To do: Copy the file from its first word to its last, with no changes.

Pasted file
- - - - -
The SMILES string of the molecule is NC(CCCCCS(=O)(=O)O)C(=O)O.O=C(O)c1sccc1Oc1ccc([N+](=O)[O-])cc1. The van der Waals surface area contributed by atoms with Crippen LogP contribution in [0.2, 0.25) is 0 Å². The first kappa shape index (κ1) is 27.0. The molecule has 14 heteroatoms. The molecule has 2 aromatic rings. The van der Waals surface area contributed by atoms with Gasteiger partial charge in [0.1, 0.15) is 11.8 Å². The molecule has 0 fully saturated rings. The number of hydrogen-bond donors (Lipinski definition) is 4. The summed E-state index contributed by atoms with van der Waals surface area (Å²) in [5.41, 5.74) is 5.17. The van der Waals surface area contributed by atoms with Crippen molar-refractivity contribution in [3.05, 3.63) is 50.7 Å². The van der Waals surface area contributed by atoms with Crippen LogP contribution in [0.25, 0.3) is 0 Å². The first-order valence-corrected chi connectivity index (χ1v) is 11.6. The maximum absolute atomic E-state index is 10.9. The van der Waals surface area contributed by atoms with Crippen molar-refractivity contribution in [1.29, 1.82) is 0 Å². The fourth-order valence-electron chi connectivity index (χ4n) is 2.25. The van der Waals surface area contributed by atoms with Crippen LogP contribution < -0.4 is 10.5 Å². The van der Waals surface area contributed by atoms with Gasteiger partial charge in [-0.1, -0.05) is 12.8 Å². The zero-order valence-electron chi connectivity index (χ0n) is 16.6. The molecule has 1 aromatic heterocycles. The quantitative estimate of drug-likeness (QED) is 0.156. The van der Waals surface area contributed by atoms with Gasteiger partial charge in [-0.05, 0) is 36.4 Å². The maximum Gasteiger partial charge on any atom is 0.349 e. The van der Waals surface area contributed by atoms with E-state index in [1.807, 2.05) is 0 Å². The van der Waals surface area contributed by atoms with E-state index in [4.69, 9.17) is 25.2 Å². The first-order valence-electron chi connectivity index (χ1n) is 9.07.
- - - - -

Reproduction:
The SMILES string of the molecule is NC(CCCCCS(=O)(=O)O)C(=O)O.O=C(O)c1sccc1Oc1ccc([N+](=O)[O-])cc1. The van der Waals surface area contributed by atoms with Crippen LogP contribution in [0.2, 0.25) is 0 Å². The first kappa shape index (κ1) is 27.0. The molecule has 14 heteroatoms. The molecule has 2 aromatic rings. The van der Waals surface area contributed by atoms with Gasteiger partial charge in [0.1, 0.15) is 11.8 Å². The molecule has 0 fully saturated rings. The number of hydrogen-bond donors (Lipinski definition) is 4. The summed E-state index contributed by atoms with van der Waals surface area (Å²) in [5.41, 5.74) is 5.17. The van der Waals surface area contributed by atoms with Crippen molar-refractivity contribution in [3.05, 3.63) is 50.7 Å². The van der Waals surface area contributed by atoms with Crippen LogP contribution in [0.25, 0.3) is 0 Å². The first-order valence-corrected chi connectivity index (χ1v) is 11.6. The maximum absolute atomic E-state index is 10.9. The van der Waals surface area contributed by atoms with Crippen molar-refractivity contribution in [1.29, 1.82) is 0 Å². The fourth-order valence-electron chi connectivity index (χ4n) is 2.25. The van der Waals surface area contributed by atoms with Crippen LogP contribution < -0.4 is 10.5 Å². The van der Waals surface area contributed by atoms with Gasteiger partial charge in [-0.1, -0.05) is 12.8 Å². The zero-order valence-electron chi connectivity index (χ0n) is 16.6. The molecule has 1 aromatic heterocycles. The quantitative estimate of drug-likeness (QED) is 0.156. The van der Waals surface area contributed by atoms with Gasteiger partial charge in [-0.05, 0) is 36.4 Å². The maximum Gasteiger partial charge on any atom is 0.349 e. The van der Waals surface area contributed by atoms with E-state index in [1.807, 2.05) is 0 Å². The van der Waals surface area contributed by atoms with E-state index in [4.69, 9.17) is 25.2 Å². The first-order valence-electron chi connectivity index (χ1n) is 9.07.